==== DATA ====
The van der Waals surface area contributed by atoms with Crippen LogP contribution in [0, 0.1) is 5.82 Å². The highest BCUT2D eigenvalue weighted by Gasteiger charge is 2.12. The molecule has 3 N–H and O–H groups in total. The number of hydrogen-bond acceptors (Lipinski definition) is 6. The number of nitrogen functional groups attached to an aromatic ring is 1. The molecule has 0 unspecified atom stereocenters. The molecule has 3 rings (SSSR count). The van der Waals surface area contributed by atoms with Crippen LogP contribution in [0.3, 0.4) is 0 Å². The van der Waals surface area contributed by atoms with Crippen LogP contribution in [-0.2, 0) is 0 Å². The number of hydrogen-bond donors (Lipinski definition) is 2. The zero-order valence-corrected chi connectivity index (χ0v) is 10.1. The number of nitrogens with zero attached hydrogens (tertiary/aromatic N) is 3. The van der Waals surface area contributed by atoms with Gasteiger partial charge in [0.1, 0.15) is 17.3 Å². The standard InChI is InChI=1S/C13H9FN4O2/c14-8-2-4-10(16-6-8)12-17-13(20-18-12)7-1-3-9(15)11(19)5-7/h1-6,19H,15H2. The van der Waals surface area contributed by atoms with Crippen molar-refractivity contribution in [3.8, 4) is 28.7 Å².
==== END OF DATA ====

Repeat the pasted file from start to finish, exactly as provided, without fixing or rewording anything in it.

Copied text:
The van der Waals surface area contributed by atoms with Crippen LogP contribution in [0, 0.1) is 5.82 Å². The highest BCUT2D eigenvalue weighted by Gasteiger charge is 2.12. The molecule has 3 N–H and O–H groups in total. The number of hydrogen-bond acceptors (Lipinski definition) is 6. The number of nitrogen functional groups attached to an aromatic ring is 1. The molecule has 0 unspecified atom stereocenters. The molecule has 3 rings (SSSR count). The van der Waals surface area contributed by atoms with Crippen LogP contribution in [0.3, 0.4) is 0 Å². The van der Waals surface area contributed by atoms with Crippen LogP contribution in [-0.2, 0) is 0 Å². The number of hydrogen-bond donors (Lipinski definition) is 2. The zero-order valence-corrected chi connectivity index (χ0v) is 10.1. The number of nitrogens with zero attached hydrogens (tertiary/aromatic N) is 3. The van der Waals surface area contributed by atoms with Gasteiger partial charge in [0.1, 0.15) is 17.3 Å². The standard InChI is InChI=1S/C13H9FN4O2/c14-8-2-4-10(16-6-8)12-17-13(20-18-12)7-1-3-9(15)11(19)5-7/h1-6,19H,15H2. The van der Waals surface area contributed by atoms with Crippen molar-refractivity contribution in [3.8, 4) is 28.7 Å².